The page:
-So, we’ll prepare the dinner. My uncle wasn’t present during the wedding, so he doesn’t know how Maxentius looked like.
-Still, his soldiers could recognize Marcus Lucius, because he looks similar to his father. Maximus spent many years in Britannia and it’s probable that one of Cornelius’s guards will find out about our masquerade.
Wearing a helmet in the lobby would raise too many questions. Additionally, nobody knew how to cover Marcus Lucius’s face. Bandages were allowed, but inconvenient. The creepiness of the situation couldn’t get worse in Julia’s eyes. She had to put her mask of political correctness on and behave properly.
-The only solution is having the dinner without Marcus Lucius. – Julia spoke aloud what nobody dared to say. – When he won’t be here, he won’t be recognized.
Octavian wasn’t convinced. Finally, Marcus Lucius was bandaged the same way he appeared at Cornelius’s. Octavian wasn’t sure whether the meeting was a good idea. Too many bad consequences could follow and Octavian wasn’t happy about it. He niggled:
-How do we explain it all to Cornelius?
-I simply say that the way up to here and today’s talk was too exhausting for my husband. It’s probable enough, isn’t it?
Marcus Lucius and Octavian kept silence. The first convinced man seemed to be Marcus Lucius.
-It is. If it won’t work, then we have to prepare an alternative plan. – Marcus Lucius said. – And don’t forget the wine. I send a slave to bring as much wine as possible. Cornelius’s glass should not get empty.
An air of nervousness and insecurity was around during the entire afternoon. Marcus Lucius didn’t agree to the plan until Julia asked him to trust her. He wasn’t sure whether she was right, but she insisted to follow her plan. Marcus Lucius was able to fight against the entire world, but he wasn’t able to start a fight with the girl. She had a strange kind of power that didn’t allow him to oppose her. He would stop her, if her arguments wouldn’t be powerful enough. Her short speech was logical and rational. There was no emotional issue. It was imposing.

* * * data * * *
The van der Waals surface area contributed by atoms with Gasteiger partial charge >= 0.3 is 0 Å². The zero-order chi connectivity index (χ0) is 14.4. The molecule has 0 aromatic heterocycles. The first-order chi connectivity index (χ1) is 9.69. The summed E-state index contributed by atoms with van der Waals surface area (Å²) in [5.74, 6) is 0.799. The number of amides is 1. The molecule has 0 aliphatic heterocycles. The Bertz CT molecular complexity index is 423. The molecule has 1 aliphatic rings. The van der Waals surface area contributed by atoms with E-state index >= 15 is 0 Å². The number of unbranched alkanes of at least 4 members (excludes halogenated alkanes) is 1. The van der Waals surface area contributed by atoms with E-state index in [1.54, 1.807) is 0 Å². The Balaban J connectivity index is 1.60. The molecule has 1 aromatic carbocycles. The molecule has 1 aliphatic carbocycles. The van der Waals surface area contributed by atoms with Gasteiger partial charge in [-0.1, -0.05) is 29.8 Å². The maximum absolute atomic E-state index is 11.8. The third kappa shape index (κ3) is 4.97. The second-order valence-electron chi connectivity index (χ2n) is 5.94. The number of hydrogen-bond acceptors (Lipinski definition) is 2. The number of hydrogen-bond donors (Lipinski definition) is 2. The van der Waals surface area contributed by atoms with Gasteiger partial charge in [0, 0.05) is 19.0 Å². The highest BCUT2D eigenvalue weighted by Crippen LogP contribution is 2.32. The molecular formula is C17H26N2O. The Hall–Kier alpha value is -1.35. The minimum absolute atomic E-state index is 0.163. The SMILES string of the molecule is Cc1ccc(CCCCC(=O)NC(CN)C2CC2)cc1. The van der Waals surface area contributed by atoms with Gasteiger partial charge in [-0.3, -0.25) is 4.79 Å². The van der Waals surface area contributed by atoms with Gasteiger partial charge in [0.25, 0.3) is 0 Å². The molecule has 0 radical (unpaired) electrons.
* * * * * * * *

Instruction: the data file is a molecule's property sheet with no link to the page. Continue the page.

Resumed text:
-How good do you know your uncle? – He asked her.
-I don’t know him at all. I heard about him. My father told some stories, but nothing worth mentioning it. – She answered slowly and using all words with purpose.
She sounded strange as if she would be far, far away with her thoughts. Marcus Lucius didn’t intend to push her. She told him the truth and it was crucial. He left her alone. She didn’t notice it at first. As she brought up her father, she became nervous. She wasn’t sure what to think about him. She wanted to be sure that Julius had given her to Maxentius with good intentions and not knowing how awful man Maxentius was. Finally, it was her father, a person whom she used to trust and she used to look up to him as if he was a kind of god. His decision was confusing and Julia struggled internally.